In conclusion, I look back at my position as a resident librarian and for the most part, I am fond of it. I met colleagues who have become close friends and am part of a community of resident librarians (past and present) that uplift me and everyone else. I am excited about my work and I hope that wherever you are in your career, that you care for yourself and know that I am rooting for you. 

Re-envisioning an Instruction Program with Critical Information Literacy in Mind

My name is Kevin Adams and I am one of the new First Year Academic Librarian (FYAL) bloggers! My pronouns are he/him/his. I am interested in critical information literacy, pedagogy, all things punk, and a bunch of other stuff. I am so happy to be writing for this blog and I hope that by sharing some of my experiences I can spark some fun conversations or just brighten somebody’s day.

I am the Information Literacy Librarian at Alfred University. Alfred University is a small private university in a little village in upstate New York. The closest city of note is Rochester. Because Alfred University is so small, I am one of eight librarians (including the dean and director). I don’t want to speak too much to other librarians’ workloads, but suffice to say we all have a lot of different responsibilities. One responsibility that we all share is instruction, and in my new position I find myself leading the instruction team. In this post I want to share my experience navigating reconstructing an information literacy program shaped by Critical Information Literacy. I hope to share what my goals are, what some of my strategies are, and the challenges I have faced.

Goals

The United States is a hell scape. Late stage capitalism is siphoning money from the working and middle class folks in this country to support billionaires’ and corporations’ hoarding habits; cops are continuing to murder innocent black and brown folks with no significant repercussions; climate change is driving natural disasters that are forcing people from their homes; innocent immigrants are being held in concentration camps where agents of the state are carrying out forced sterilizations; over 200,000 people have died in the United States from COVID-19; and the list goes on. I am aware of this, my colleagues are aware of this, other teaching faculty at my university are aware of this, and students are ABSOLUTELY aware of this. So, creating a standard information literacy program that doesn’t recognize what is going on in the world felt totally useless. For this reason, and others, I am trying to create an information literacy program that integrates Critical Information Literacy (CIL) throughout the instruction design and delivery process.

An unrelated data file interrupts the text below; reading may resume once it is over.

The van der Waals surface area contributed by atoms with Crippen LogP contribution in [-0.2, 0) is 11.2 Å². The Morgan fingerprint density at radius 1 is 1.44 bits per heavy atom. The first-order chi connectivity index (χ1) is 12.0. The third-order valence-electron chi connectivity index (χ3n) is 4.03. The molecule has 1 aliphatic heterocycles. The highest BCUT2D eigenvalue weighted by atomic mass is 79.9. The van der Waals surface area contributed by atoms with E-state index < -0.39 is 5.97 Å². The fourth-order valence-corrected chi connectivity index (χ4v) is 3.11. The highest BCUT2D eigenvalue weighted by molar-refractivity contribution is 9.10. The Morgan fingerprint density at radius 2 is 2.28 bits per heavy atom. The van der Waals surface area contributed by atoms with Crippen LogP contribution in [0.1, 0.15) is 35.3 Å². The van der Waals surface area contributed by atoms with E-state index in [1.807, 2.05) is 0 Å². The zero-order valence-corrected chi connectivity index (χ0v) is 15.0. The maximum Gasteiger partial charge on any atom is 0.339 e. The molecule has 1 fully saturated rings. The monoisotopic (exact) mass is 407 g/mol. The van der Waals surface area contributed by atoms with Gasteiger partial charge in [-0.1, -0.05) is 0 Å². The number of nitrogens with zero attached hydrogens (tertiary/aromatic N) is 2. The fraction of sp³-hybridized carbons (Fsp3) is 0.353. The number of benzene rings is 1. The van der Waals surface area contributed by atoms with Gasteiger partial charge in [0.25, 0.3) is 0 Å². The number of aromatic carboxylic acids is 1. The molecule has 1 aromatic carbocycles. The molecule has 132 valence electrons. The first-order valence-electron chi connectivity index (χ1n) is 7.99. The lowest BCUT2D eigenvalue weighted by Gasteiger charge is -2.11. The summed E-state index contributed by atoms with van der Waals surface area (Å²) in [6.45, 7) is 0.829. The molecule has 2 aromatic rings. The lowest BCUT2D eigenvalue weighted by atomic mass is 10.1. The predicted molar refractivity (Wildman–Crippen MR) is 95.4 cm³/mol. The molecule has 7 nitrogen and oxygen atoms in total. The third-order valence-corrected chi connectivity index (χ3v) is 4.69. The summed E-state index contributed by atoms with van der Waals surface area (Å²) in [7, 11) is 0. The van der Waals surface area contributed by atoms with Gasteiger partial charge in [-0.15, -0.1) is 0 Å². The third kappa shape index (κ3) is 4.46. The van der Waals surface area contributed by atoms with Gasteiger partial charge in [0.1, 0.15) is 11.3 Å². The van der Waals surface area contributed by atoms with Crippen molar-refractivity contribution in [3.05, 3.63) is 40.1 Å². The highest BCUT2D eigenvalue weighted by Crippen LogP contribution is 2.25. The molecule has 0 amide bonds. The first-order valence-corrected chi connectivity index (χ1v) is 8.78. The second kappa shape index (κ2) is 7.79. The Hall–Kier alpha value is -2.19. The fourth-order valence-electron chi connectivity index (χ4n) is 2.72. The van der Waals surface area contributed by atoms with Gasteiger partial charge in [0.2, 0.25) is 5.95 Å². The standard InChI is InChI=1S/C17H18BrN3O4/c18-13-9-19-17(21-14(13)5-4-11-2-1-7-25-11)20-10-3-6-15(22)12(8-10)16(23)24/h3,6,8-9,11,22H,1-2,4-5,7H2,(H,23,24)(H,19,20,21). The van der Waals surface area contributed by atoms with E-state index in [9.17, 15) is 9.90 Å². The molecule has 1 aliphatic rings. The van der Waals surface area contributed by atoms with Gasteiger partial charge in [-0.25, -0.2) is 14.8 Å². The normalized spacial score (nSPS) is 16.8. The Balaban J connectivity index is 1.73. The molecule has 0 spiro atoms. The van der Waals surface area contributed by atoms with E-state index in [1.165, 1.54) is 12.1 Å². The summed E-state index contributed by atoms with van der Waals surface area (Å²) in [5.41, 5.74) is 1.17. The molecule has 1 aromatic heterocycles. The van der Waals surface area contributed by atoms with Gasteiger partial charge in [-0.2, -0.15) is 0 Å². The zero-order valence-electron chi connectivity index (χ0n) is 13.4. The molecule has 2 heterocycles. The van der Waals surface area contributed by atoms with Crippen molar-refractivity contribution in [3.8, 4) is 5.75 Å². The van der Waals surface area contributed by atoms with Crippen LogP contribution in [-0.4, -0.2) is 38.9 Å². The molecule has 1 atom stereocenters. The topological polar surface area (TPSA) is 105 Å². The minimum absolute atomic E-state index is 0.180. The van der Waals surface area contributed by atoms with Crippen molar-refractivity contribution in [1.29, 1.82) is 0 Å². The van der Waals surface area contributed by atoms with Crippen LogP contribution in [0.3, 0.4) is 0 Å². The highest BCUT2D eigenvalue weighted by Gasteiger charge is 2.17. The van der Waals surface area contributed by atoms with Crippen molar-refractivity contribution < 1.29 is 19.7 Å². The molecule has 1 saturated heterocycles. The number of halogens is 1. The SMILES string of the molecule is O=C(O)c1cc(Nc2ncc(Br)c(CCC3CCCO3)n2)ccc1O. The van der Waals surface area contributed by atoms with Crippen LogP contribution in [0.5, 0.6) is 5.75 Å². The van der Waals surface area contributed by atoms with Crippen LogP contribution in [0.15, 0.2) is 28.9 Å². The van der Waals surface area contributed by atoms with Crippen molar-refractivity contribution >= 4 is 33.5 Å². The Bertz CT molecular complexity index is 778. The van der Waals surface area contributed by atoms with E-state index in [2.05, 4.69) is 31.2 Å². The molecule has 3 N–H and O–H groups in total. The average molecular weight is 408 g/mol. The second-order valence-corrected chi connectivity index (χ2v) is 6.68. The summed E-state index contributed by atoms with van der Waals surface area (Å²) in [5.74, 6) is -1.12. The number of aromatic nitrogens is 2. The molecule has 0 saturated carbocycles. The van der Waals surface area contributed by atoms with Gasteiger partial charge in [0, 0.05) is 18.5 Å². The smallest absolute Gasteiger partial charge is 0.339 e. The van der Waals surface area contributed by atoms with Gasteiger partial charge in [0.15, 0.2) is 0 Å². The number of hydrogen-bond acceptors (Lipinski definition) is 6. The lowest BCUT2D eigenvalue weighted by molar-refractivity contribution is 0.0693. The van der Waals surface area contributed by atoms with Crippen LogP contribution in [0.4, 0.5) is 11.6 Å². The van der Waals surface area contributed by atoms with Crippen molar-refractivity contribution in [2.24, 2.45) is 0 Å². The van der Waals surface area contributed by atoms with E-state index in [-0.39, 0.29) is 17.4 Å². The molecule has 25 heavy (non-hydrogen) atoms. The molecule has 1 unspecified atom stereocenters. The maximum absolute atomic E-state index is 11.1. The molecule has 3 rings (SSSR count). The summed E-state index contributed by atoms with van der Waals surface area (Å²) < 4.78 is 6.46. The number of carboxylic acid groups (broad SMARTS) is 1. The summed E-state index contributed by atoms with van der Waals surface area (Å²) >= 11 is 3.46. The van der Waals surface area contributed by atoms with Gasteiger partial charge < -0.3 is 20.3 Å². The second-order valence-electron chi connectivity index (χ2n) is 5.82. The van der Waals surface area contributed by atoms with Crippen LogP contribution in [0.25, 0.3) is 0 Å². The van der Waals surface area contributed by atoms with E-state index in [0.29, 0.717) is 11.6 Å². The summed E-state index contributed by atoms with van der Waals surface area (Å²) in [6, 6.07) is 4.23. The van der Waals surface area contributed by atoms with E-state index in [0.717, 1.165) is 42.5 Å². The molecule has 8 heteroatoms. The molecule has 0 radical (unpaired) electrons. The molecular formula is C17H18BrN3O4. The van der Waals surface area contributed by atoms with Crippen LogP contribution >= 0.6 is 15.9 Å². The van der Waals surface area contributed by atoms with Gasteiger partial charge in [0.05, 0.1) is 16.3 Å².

CIL is not the answer to all of the problems that I have listed above, but it is an approach that does not actively ignore the situation that we find ourselves in. CIL is an approach to information literacy that is informed by critical theory and critical pedagogy. It recognizes that information is not neutral or objective; rather, it reflects social, political, and economic power systems and privileges. CIL engages with learners as contributors in the classroom to investigate, understand, and use the contours of information structures and manifestations (Wong and Saunders, 2020). In many ways, this is an approach to information literacy that uses a social justice lens. 

This approach has two elements: 1) a deep understanding that information and libraries are not neutral, and 2) a centering of students in the classroom stemming from an understanding that students are important, active agents in the classroom. This agency allows students to contribute their ideas, experiences, and even expertise.

Strategies

When I applied and interviewed for this position, I centered my commitment to an inclusive information literacy program that, if possible, would implement CIL. Keeping this method front and center in my communications with potential new colleagues set the stage for me to have challenging conversations about neutrality and the role of instruction librarians as I began my new position.